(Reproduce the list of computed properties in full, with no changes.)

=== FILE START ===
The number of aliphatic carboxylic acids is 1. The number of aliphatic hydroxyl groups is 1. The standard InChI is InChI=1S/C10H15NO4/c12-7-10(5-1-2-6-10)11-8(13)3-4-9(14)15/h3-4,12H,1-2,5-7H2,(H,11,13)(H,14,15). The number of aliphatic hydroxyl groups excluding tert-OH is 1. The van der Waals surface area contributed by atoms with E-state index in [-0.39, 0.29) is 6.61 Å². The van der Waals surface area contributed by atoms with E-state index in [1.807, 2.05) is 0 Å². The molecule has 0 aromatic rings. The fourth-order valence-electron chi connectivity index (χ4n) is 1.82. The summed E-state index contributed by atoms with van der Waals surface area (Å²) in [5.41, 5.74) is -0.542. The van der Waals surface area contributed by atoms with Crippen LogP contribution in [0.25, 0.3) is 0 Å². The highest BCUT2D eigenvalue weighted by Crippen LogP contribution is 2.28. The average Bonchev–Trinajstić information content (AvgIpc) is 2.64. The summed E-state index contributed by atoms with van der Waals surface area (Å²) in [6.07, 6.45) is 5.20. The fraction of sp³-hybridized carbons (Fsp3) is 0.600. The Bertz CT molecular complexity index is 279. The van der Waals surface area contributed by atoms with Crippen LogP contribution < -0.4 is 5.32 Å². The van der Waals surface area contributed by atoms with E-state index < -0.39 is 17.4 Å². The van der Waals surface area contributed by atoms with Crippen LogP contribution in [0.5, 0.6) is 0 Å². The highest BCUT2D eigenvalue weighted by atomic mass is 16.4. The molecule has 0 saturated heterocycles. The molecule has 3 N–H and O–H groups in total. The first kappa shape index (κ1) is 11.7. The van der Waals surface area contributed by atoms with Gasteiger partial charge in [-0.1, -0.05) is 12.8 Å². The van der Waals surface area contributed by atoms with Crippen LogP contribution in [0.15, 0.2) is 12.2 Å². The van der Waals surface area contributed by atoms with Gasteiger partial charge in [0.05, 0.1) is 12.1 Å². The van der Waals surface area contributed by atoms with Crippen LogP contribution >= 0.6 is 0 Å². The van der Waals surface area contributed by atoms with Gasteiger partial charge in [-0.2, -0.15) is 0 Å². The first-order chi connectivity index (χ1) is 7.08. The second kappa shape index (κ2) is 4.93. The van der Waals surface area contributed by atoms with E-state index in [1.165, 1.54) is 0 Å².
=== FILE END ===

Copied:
The number of aliphatic carboxylic acids is 1. The number of aliphatic hydroxyl groups is 1. The standard InChI is InChI=1S/C10H15NO4/c12-7-10(5-1-2-6-10)11-8(13)3-4-9(14)15/h3-4,12H,1-2,5-7H2,(H,11,13)(H,14,15). The number of aliphatic hydroxyl groups excluding tert-OH is 1. The van der Waals surface area contributed by atoms with E-state index in [-0.39, 0.29) is 6.61 Å². The van der Waals surface area contributed by atoms with E-state index in [1.807, 2.05) is 0 Å². The molecule has 0 aromatic rings. The fourth-order valence-electron chi connectivity index (χ4n) is 1.82. The summed E-state index contributed by atoms with van der Waals surface area (Å²) in [5.41, 5.74) is -0.542. The van der Waals surface area contributed by atoms with Crippen LogP contribution in [0.25, 0.3) is 0 Å². The highest BCUT2D eigenvalue weighted by Crippen LogP contribution is 2.28. The average Bonchev–Trinajstić information content (AvgIpc) is 2.64. The summed E-state index contributed by atoms with van der Waals surface area (Å²) in [6.07, 6.45) is 5.20. The fraction of sp³-hybridized carbons (Fsp3) is 0.600. The Bertz CT molecular complexity index is 279. The van der Waals surface area contributed by atoms with Crippen LogP contribution < -0.4 is 5.32 Å². The van der Waals surface area contributed by atoms with E-state index < -0.39 is 17.4 Å². The van der Waals surface area contributed by atoms with Crippen LogP contribution in [0.5, 0.6) is 0 Å². The highest BCUT2D eigenvalue weighted by atomic mass is 16.4. The molecule has 0 saturated heterocycles. The molecule has 3 N–H and O–H groups in total. The first kappa shape index (κ1) is 11.7. The van der Waals surface area contributed by atoms with Gasteiger partial charge in [-0.1, -0.05) is 12.8 Å². The van der Waals surface area contributed by atoms with Crippen LogP contribution in [0.15, 0.2) is 12.2 Å². The van der Waals surface area contributed by atoms with Gasteiger partial charge in [0.05, 0.1) is 12.1 Å². The van der Waals surface area contributed by atoms with Crippen LogP contribution >= 0.6 is 0 Å². The van der Waals surface area contributed by atoms with Gasteiger partial charge in [-0.2, -0.15) is 0 Å². The first-order chi connectivity index (χ1) is 7.08. The second kappa shape index (κ2) is 4.93. The van der Waals surface area contributed by atoms with E-state index in [1.165, 1.54) is 0 Å².